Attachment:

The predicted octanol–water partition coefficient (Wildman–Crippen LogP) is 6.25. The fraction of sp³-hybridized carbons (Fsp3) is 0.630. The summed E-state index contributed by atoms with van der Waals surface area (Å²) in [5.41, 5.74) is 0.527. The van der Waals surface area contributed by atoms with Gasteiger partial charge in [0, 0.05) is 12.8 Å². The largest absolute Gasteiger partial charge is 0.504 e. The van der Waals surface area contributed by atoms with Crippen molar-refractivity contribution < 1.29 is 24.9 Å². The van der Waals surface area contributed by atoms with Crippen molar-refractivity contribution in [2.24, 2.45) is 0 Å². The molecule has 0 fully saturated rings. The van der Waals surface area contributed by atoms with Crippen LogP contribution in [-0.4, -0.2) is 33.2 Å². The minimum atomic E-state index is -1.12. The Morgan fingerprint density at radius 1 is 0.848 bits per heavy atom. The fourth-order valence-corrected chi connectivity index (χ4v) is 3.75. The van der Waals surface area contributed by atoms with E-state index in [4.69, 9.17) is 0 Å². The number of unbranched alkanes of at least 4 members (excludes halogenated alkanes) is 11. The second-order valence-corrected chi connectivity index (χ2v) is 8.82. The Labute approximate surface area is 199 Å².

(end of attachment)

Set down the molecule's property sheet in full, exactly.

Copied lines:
The predicted octanol–water partition coefficient (Wildman–Crippen LogP) is 6.25. The fraction of sp³-hybridized carbons (Fsp3) is 0.630. The summed E-state index contributed by atoms with van der Waals surface area (Å²) in [5.41, 5.74) is 0.527. The van der Waals surface area contributed by atoms with Gasteiger partial charge in [0, 0.05) is 12.8 Å². The largest absolute Gasteiger partial charge is 0.504 e. The van der Waals surface area contributed by atoms with Crippen molar-refractivity contribution < 1.29 is 24.9 Å². The van der Waals surface area contributed by atoms with Crippen molar-refractivity contribution in [2.24, 2.45) is 0 Å². The molecule has 0 fully saturated rings. The van der Waals surface area contributed by atoms with Crippen LogP contribution in [-0.4, -0.2) is 33.2 Å². The minimum atomic E-state index is -1.12. The Morgan fingerprint density at radius 1 is 0.848 bits per heavy atom. The fourth-order valence-corrected chi connectivity index (χ4v) is 3.75. The van der Waals surface area contributed by atoms with E-state index in [4.69, 9.17) is 0 Å². The number of unbranched alkanes of at least 4 members (excludes halogenated alkanes) is 11. The second-order valence-corrected chi connectivity index (χ2v) is 8.82. The Labute approximate surface area is 199 Å².